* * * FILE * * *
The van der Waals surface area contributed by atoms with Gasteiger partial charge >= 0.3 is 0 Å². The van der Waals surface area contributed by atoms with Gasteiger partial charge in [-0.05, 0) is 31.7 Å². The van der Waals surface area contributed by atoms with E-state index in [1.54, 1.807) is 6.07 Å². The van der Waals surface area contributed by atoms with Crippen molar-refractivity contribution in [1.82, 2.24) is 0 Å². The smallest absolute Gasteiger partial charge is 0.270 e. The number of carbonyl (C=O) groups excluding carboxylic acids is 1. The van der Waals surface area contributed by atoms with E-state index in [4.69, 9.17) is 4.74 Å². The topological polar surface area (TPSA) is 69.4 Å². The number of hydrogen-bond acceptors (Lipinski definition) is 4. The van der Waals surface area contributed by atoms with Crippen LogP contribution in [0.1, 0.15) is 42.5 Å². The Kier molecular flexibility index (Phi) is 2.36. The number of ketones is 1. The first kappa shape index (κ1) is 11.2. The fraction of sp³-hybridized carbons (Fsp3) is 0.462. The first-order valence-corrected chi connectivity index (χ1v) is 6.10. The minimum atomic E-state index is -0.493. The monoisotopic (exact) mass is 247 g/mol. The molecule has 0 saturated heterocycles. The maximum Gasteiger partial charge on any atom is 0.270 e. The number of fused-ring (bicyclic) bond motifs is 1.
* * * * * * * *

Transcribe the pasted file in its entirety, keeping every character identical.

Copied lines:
The van der Waals surface area contributed by atoms with Gasteiger partial charge >= 0.3 is 0 Å². The van der Waals surface area contributed by atoms with Gasteiger partial charge in [-0.05, 0) is 31.7 Å². The van der Waals surface area contributed by atoms with E-state index in [1.54, 1.807) is 6.07 Å². The van der Waals surface area contributed by atoms with Crippen molar-refractivity contribution in [1.82, 2.24) is 0 Å². The smallest absolute Gasteiger partial charge is 0.270 e. The number of carbonyl (C=O) groups excluding carboxylic acids is 1. The van der Waals surface area contributed by atoms with E-state index in [4.69, 9.17) is 4.74 Å². The topological polar surface area (TPSA) is 69.4 Å². The number of hydrogen-bond acceptors (Lipinski definition) is 4. The van der Waals surface area contributed by atoms with Crippen LogP contribution in [0.1, 0.15) is 42.5 Å². The Kier molecular flexibility index (Phi) is 2.36. The number of ketones is 1. The first kappa shape index (κ1) is 11.2. The fraction of sp³-hybridized carbons (Fsp3) is 0.462. The first-order valence-corrected chi connectivity index (χ1v) is 6.10. The minimum atomic E-state index is -0.493. The monoisotopic (exact) mass is 247 g/mol. The molecule has 0 saturated heterocycles. The maximum Gasteiger partial charge on any atom is 0.270 e. The number of fused-ring (bicyclic) bond motifs is 1.